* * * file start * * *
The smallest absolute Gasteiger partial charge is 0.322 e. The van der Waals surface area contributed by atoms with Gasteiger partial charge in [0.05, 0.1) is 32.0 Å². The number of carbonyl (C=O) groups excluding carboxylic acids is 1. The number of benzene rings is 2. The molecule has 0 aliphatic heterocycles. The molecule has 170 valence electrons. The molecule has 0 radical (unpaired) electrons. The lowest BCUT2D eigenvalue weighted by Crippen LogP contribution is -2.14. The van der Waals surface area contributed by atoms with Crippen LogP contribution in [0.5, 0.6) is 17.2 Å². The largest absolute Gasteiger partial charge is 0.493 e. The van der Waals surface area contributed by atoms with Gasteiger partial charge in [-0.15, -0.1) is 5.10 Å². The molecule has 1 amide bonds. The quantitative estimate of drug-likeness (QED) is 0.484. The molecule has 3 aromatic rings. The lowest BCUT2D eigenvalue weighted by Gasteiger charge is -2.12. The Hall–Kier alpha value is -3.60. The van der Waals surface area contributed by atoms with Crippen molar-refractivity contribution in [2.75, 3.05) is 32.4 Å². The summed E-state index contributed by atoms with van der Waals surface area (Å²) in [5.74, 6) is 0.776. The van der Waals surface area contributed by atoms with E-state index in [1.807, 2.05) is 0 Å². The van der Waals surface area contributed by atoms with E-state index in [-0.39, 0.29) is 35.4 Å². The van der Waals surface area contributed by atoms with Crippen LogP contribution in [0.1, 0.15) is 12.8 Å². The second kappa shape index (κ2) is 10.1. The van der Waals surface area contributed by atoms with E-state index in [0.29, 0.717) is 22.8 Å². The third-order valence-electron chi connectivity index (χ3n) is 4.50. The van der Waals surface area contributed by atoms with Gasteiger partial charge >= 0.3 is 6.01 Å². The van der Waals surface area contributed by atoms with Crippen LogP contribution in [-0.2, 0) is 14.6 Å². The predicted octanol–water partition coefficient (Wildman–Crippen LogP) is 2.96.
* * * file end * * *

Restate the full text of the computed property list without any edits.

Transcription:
The smallest absolute Gasteiger partial charge is 0.322 e. The van der Waals surface area contributed by atoms with Gasteiger partial charge in [0.05, 0.1) is 32.0 Å². The number of carbonyl (C=O) groups excluding carboxylic acids is 1. The number of benzene rings is 2. The molecule has 0 aliphatic heterocycles. The molecule has 170 valence electrons. The molecule has 0 radical (unpaired) electrons. The lowest BCUT2D eigenvalue weighted by Crippen LogP contribution is -2.14. The van der Waals surface area contributed by atoms with Crippen LogP contribution in [0.5, 0.6) is 17.2 Å². The largest absolute Gasteiger partial charge is 0.493 e. The van der Waals surface area contributed by atoms with Gasteiger partial charge in [-0.15, -0.1) is 5.10 Å². The molecule has 1 amide bonds. The quantitative estimate of drug-likeness (QED) is 0.484. The molecule has 3 aromatic rings. The lowest BCUT2D eigenvalue weighted by Gasteiger charge is -2.12. The Hall–Kier alpha value is -3.60. The van der Waals surface area contributed by atoms with Crippen molar-refractivity contribution in [2.75, 3.05) is 32.4 Å². The summed E-state index contributed by atoms with van der Waals surface area (Å²) in [5.74, 6) is 0.776. The van der Waals surface area contributed by atoms with E-state index in [1.807, 2.05) is 0 Å². The van der Waals surface area contributed by atoms with E-state index in [-0.39, 0.29) is 35.4 Å². The van der Waals surface area contributed by atoms with Crippen LogP contribution in [0.1, 0.15) is 12.8 Å². The second kappa shape index (κ2) is 10.1. The van der Waals surface area contributed by atoms with E-state index in [0.29, 0.717) is 22.8 Å². The third-order valence-electron chi connectivity index (χ3n) is 4.50. The van der Waals surface area contributed by atoms with Gasteiger partial charge >= 0.3 is 6.01 Å². The van der Waals surface area contributed by atoms with Crippen LogP contribution in [-0.2, 0) is 14.6 Å². The predicted octanol–water partition coefficient (Wildman–Crippen LogP) is 2.96.